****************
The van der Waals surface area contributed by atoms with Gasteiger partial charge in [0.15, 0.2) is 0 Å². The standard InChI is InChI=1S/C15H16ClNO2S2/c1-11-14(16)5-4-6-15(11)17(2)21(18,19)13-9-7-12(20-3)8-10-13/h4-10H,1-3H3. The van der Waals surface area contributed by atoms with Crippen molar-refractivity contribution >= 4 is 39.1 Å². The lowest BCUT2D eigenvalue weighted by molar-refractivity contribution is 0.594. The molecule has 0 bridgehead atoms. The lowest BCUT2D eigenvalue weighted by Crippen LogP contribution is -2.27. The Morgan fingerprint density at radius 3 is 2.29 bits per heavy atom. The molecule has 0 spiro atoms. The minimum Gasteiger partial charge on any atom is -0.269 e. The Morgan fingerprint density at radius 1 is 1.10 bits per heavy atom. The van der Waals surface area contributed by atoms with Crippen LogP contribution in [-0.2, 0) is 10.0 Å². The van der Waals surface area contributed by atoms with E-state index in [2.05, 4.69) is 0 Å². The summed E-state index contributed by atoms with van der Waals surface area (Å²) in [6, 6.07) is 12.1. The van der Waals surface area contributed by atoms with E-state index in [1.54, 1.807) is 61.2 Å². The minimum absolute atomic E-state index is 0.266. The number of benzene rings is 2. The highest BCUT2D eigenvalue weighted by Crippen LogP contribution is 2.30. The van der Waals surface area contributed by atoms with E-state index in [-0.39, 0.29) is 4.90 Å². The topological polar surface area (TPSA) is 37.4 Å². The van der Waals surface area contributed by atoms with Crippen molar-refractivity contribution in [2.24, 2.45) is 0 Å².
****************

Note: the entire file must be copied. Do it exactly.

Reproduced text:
The van der Waals surface area contributed by atoms with Gasteiger partial charge in [0.15, 0.2) is 0 Å². The standard InChI is InChI=1S/C15H16ClNO2S2/c1-11-14(16)5-4-6-15(11)17(2)21(18,19)13-9-7-12(20-3)8-10-13/h4-10H,1-3H3. The van der Waals surface area contributed by atoms with Crippen molar-refractivity contribution >= 4 is 39.1 Å². The lowest BCUT2D eigenvalue weighted by molar-refractivity contribution is 0.594. The molecule has 0 bridgehead atoms. The lowest BCUT2D eigenvalue weighted by Crippen LogP contribution is -2.27. The Morgan fingerprint density at radius 3 is 2.29 bits per heavy atom. The molecule has 0 spiro atoms. The minimum Gasteiger partial charge on any atom is -0.269 e. The Morgan fingerprint density at radius 1 is 1.10 bits per heavy atom. The van der Waals surface area contributed by atoms with Crippen LogP contribution in [-0.2, 0) is 10.0 Å². The van der Waals surface area contributed by atoms with E-state index in [2.05, 4.69) is 0 Å². The summed E-state index contributed by atoms with van der Waals surface area (Å²) in [6, 6.07) is 12.1. The van der Waals surface area contributed by atoms with E-state index in [1.54, 1.807) is 61.2 Å². The minimum absolute atomic E-state index is 0.266. The number of benzene rings is 2. The highest BCUT2D eigenvalue weighted by Crippen LogP contribution is 2.30. The van der Waals surface area contributed by atoms with E-state index in [-0.39, 0.29) is 4.90 Å². The topological polar surface area (TPSA) is 37.4 Å². The van der Waals surface area contributed by atoms with Crippen molar-refractivity contribution in [2.24, 2.45) is 0 Å².